Stuffy Toronto office park to be transformed with more than 4,000 new homes

Nothing feels more like driving into or out of Toronto from the north like being flanked by hundreds of drab-looking corporate office buildings along the highway.

Whether that highway is the 427, Hwy 400, or the DVP, you’re likely to spot the logos of many familiar brands atop the rows of tall grey slabs.

Imagine how many people could live in one of those business parks if things were laid out differently. Probably a lot. At least 4,000, in the case of the aptly named “Concorde Corporate Centre” between Lawrence and Eglinton, slightly east of the Don Valley Parkway.

Located in North York’s Victoria Park Village neighbourhood, this particular group of offices has been targeted for redevelopment into a brand new mixed-use community with nine towers of 40 to 52 storeys each, set atop six-storey podiums, as well as two new public parks, among other amenities.

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Rendering of the proposed mega-development via CORE Architects.

More important for Toronto, which has long been dealing with an affordable housing crisis driven in part by a lack of supply, the mega-development would result in the creation of approximately 4,086 new dwelling units.

A rezoning application submitted to the City of Toronto by developers Fengate CCC Holdings LP seeks permission to effectively build a new subdivision or “residential/mixed-use development” on the “underutilized” 3.1 hectare site in question.

Spanning the addresses of 1-3 Concorde Gate and 10-12 Concorde Place, Concorde Corporate Centre currently houses a handful of commercial buildings in which one can find the Canadian head offices for McDonald’s and Home Depot. One can also find an abundance of surface parking.
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The complex would contain a new street running through it. Rendering via CORE Architects.

“Currently, the two blocks which comprise the subject site do not include any public uses, parks or public open spaces,” notes the development application.

“The northerly block in particular is dominated by large expanses of surface parking and structured parking, with buildings set well back from the adjacent streets.”

Developers propose that the buildings there now, built in 1988 and 1991, be demolished. Replacing the office park would be some 307,004 square metres of brand new residential space, plus 841 square metres of retail and 437 square metres of community space.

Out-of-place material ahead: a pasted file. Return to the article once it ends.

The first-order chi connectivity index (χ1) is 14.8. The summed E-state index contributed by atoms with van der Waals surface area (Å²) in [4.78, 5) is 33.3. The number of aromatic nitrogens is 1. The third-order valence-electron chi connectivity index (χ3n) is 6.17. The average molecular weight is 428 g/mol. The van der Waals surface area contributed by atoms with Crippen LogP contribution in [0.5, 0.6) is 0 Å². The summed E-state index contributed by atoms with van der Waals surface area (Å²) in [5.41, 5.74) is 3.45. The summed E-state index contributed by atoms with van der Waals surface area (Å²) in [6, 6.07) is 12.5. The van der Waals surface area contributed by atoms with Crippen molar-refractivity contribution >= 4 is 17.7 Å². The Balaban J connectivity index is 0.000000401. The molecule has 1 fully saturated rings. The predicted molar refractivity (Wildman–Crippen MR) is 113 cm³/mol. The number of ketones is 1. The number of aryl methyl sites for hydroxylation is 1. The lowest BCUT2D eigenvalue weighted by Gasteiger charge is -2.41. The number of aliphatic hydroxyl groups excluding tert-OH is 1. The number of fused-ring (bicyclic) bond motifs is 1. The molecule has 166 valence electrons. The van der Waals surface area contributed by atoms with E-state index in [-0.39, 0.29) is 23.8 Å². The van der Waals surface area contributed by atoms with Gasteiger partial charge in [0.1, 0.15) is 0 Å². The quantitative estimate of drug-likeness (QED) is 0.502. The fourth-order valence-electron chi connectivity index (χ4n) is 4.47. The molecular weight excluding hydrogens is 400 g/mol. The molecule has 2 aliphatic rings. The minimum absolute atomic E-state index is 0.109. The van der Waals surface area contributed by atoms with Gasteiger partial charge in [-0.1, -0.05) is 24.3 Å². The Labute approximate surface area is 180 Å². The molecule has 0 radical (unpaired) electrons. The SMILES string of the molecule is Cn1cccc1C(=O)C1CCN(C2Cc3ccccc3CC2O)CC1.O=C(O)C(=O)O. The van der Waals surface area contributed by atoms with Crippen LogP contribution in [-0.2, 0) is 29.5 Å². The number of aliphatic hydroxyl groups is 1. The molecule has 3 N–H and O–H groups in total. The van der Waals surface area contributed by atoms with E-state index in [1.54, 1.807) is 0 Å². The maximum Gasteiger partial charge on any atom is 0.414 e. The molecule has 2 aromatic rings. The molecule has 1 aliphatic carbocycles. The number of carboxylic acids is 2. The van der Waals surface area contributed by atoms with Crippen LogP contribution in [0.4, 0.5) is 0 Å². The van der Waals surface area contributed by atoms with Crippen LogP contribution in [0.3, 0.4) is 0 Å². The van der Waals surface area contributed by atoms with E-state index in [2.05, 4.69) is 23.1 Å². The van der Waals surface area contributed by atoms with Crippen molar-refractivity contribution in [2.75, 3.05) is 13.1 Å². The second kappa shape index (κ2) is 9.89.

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Conveniently close to the new Eglinton Crosstown LRT, the goal is to keep the development well-connected to public transit. Rendering via CORE Architects.

“The proposed buildings will animate the adjacent street frontages with active residential, retail and community uses at grade, while the upper elements of the buildings are stepped back above a generally consistent 6-storey street wall,” reads the application, which touts the inclusion of “new public amenities and high-quality community gathering spaces.”

“The proposal also includes two new public parks located at the north and south limits of the site, which total 3,690 square metres in size, in addition to a new public street which will bisect the 10-12 Concorde Place property in a general north-south direction.”

You can find all the nitty-gritty details of how the neighbourhood will be laid out in the Planning Rationale document attached to the application itself, but the most important thing to note, for the purposes of a growing city, is the aforementioned residential units.

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What’s now a drab office park will become a vibrant mixed-use community if approved by the City of Toronto. Rendering via CORE Architects.

The developers haven’t yet said if they’ll be condos, purpose-built rentals or a mix of both, but we do know that roughly 10 per cent of the 4,086 units will be studios.

Another 43.5 per cent (1,779) will be one-bedroom units, 35.4 per cent (1,445) will be two-bedrooms, and 11.1 per cent (454) will be of the coveted three-bedroom variety.

The timing of this application is no coincidence as the highly-anticipated Eglinton-Crosstown LRT approaches completion. If anything, I’m surprised someone didn’t try to redevelop this land sooner. It’s already happening elsewhere along the line.

Application materials note that residents of and visitors to the new community would be somewhere within 530 metres to 800 metres of the entrance to the Eglinton LRT’s new Wynford stop.

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Two new public parks are among the additions this development would bring to the Victoria Village area. Rendering via CORE Architects.

“The proposal will also help to achieve the creation of a complete community in the Wynford-Concorde area given the new public amenities proposed,” write developers.

If approved and constructed as planned, the project will result in a “desirable residential/mixed-use intensification project, having convenient access to transit, recreation, cultural and community uses as well as employment opportunities, in addition to incorporating new parks and open space and community-related uses on site.”

As for when that will happen… I’d venture to say we’re at least a few years away from putting shovels in the ground. That’s just how things go: Steady, but slow.

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